Hamilton. NJ – Since time immemorial - or so it seems - Memorial Day has been hailed as the unofficial kick-off of the summer vacation and driving season. With Memorial Day less than six weeks away, speculation is rampant about how the substantial increases in the price of fuels may already be impacting the vacation plans of American families, notes AAA Mid-Atlantic.

“The skyrocketing cost of motor fuels could very well cast a shadow on the summer vacation plans of a sizeable number of American families and transform frequent fliers into frugal travelers,” said Tracy E. Noble, spokesperson for AAA Mid-Atlantic.  “As was the case in 2008, the cost of gas may cause some people to altogether alter or cancel their vacation plans.  Some people have planned ahead and already locked in their vacation plans, and they are likely to keep them.”

This year the price of fuel, ranging from gasoline to diesel fuel to jet fuel, has skyrocketed, pushing up the costs of a road trip and airline ticket prices. Already this spring, a half dozen states and the District of Columbia now average $4 or more for a gallon of regular gasoline. In contrast, during 2008 the combination of the high cost of fuel, the onset of the recession and the subsequent economic downturn caused Americans to drive, travel and fly far less during the year, and eroded the discretionary income that many Americans would have spent on travel, according to AAA’s Leisure Travel Index (LTI) at the time.   

That year the nation and the travel industry witnessed a drastic decline in the number of Americans traveling for all five of the major travel holidays (Memorial Day, Fourth of July, Labor Day, Thanksgiving and Christmas), according to year-to-year travel forecasts from AAA. 

From coast to coast, the cost of gasoline peaked at $4.11 on July 17, 2008. That is still the highest recorded average price of a gallon. Similarly, the cost of a gallon of diesel fuel reached its highest ever recorded price that same day, cresting at $4.85 per gallon.

Now that we have reached Passover and Easter Week (it’s also Spring Break week for many students and their families), would-be travelers are starting to wonder if history will repeat itself during 2011?  The question looms large this spring and summer, said Noble. “After all, motorists have never seen gasoline prices this high in April and so costly this far away from the start of the Memorial Day holiday weekend/summer driving season.”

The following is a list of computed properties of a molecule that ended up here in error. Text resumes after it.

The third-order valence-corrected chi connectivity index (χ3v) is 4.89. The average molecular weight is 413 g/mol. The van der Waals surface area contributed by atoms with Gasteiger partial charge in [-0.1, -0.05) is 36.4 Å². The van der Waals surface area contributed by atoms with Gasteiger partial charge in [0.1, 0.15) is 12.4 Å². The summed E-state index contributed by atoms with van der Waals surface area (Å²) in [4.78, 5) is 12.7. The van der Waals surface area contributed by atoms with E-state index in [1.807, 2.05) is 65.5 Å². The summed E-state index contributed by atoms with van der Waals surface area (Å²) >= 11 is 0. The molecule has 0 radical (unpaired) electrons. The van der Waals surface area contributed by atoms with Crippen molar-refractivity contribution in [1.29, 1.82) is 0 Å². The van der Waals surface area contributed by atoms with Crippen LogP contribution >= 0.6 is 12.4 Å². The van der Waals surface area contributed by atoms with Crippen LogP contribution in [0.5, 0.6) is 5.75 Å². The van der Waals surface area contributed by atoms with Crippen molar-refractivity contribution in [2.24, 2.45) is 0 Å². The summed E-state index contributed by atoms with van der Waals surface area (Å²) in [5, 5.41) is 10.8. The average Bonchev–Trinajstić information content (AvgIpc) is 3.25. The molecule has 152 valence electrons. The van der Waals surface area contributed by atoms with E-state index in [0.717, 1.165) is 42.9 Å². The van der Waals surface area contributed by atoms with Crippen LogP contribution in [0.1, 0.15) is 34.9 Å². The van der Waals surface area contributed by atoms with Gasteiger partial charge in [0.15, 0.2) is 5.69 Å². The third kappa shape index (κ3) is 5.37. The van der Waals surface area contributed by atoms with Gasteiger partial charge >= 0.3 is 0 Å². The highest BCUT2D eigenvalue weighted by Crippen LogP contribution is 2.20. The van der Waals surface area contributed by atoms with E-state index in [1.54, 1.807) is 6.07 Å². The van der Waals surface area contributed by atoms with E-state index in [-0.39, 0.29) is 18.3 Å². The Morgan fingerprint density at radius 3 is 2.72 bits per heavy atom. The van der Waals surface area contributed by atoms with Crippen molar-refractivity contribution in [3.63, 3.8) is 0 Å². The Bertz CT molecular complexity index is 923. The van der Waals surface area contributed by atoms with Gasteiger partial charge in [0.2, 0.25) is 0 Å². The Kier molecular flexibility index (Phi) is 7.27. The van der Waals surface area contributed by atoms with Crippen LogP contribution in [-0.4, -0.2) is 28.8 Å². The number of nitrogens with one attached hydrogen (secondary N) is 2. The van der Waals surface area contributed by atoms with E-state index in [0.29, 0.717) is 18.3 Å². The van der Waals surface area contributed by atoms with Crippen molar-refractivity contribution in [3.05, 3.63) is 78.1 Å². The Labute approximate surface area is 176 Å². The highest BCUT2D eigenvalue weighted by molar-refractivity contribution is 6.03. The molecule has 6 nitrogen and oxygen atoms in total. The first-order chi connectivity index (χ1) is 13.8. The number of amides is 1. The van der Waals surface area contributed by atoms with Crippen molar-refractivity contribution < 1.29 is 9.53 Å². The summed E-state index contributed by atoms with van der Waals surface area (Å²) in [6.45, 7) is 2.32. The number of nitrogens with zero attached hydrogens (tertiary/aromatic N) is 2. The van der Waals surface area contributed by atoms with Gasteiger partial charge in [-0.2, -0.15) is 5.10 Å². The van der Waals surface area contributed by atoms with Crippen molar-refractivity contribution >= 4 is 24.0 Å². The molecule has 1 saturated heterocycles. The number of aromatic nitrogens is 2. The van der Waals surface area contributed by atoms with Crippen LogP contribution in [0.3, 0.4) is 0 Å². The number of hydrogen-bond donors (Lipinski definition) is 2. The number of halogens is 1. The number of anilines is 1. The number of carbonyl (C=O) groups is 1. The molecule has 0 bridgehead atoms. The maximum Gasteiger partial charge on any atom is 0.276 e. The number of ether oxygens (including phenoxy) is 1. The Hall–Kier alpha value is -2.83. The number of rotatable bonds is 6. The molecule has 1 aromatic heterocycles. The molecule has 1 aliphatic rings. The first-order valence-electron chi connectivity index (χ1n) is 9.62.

Nationwide, pump prices are nearly a dollar higher (98 cents, to be exact) than this time last year, according to the latest Daily Fuel Gauge Report from AAA Mid-Atlantic.  Inauspiciously, gasoline prices are also “93 cents  a gallon above the spring/summer peak of one year ago, when gasoline rose to $2.93 per gallon on May 6,” according to an oil analyst at the Oil Price Information Service (OPIS), which provides daily fuel prices data to AAA.  Equally foreboding, some domestic airlines have adjusted their ticket prices more than a half dozen times so far this year.  Fares have spiked $70 on some routes, according to news reports.

This spring, as in 2008, the high gasoline prices appear to be dampening our society’s intent to travel, notes AAA.  Heading to Memorial Day weekend in 2008, American motorists and fliers encountered sticker shock.  Back then, pump prices soared to an average of $3.94 a gallon across the nation. 

During the Memorial Day weekend of 2008 Americans spent more than $1.5-billion per day for fuel for the first time ever.  Air passengers also encountered high ticket prices as air fares over the Memorial Day holiday weekend rose eight percent over the previous Memorial Day holiday weekend.

Memorial Day is a month and a half away, and motorists and consumers are already spending about $1.45-billion each day on fuel purchases, compared with an expenditure of about $1.08-billion per day one year ago, according to calculations by OPIS.  This time around, the Energy Information Administration (EIA) is forecasting pump prices will peak in the neighborhood of $3.91 in early summer. Many energy experts believe speculation, rather than the law of supply and demand, has caused this year’s spike in fuel prices. The cost factor will have an impact on whether families will take a quick family vacation this summer.

As in 2008, AAA believes that many cost-conscious travelers will try to offset the soaring cost of fuel and the rising airline ticket prices by choosing to stay in less expensive hotels, by dining in reasonably priced restaurants, and by traveling closer to home this summer.

Ironically, the spike in fuel prices is occurring as the U.S. economy has been witnessing a gradual recovery from the recession and a reversal of two consecutive years of travel declines, noted the spokesperson for the leisure travel organization. Even so, motorists were also returning to the highways and roadways in droves.

For example, Americans drove three trillion miles last year (2010), according to data from the Federal Highway Administration (FHWA).  Cumulative travel for 2010 is up by 0.7 percent (20.5 billion vehicle miles).  It is an indication that the economy is improving in some quarters, as more people drive to job sites and vacation spots, Noble added.  Will the high cost of fuel undo this?  Stay tuned. AAA is not slated to release its official summer travel forecast until next month.